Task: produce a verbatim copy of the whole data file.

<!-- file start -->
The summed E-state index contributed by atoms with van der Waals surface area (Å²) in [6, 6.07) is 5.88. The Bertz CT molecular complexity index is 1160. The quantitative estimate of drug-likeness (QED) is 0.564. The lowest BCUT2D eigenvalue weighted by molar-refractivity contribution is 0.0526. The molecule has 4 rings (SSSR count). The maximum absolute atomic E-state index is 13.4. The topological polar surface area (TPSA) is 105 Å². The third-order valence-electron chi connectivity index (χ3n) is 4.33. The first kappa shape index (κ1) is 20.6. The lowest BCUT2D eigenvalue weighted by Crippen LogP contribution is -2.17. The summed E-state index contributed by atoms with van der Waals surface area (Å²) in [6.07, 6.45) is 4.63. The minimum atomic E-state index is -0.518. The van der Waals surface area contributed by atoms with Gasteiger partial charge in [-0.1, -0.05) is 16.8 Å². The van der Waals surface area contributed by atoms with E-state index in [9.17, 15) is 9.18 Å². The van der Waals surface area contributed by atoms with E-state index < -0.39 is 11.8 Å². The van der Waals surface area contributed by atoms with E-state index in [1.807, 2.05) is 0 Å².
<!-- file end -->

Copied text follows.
The summed E-state index contributed by atoms with van der Waals surface area (Å²) in [6, 6.07) is 5.88. The Bertz CT molecular complexity index is 1160. The quantitative estimate of drug-likeness (QED) is 0.564. The lowest BCUT2D eigenvalue weighted by molar-refractivity contribution is 0.0526. The molecule has 4 rings (SSSR count). The maximum absolute atomic E-state index is 13.4. The topological polar surface area (TPSA) is 105 Å². The third-order valence-electron chi connectivity index (χ3n) is 4.33. The first kappa shape index (κ1) is 20.6. The lowest BCUT2D eigenvalue weighted by Crippen LogP contribution is -2.17. The summed E-state index contributed by atoms with van der Waals surface area (Å²) in [6.07, 6.45) is 4.63. The minimum atomic E-state index is -0.518. The van der Waals surface area contributed by atoms with Gasteiger partial charge in [-0.1, -0.05) is 16.8 Å². The van der Waals surface area contributed by atoms with E-state index in [9.17, 15) is 9.18 Å². The van der Waals surface area contributed by atoms with E-state index < -0.39 is 11.8 Å². The van der Waals surface area contributed by atoms with E-state index in [1.807, 2.05) is 0 Å².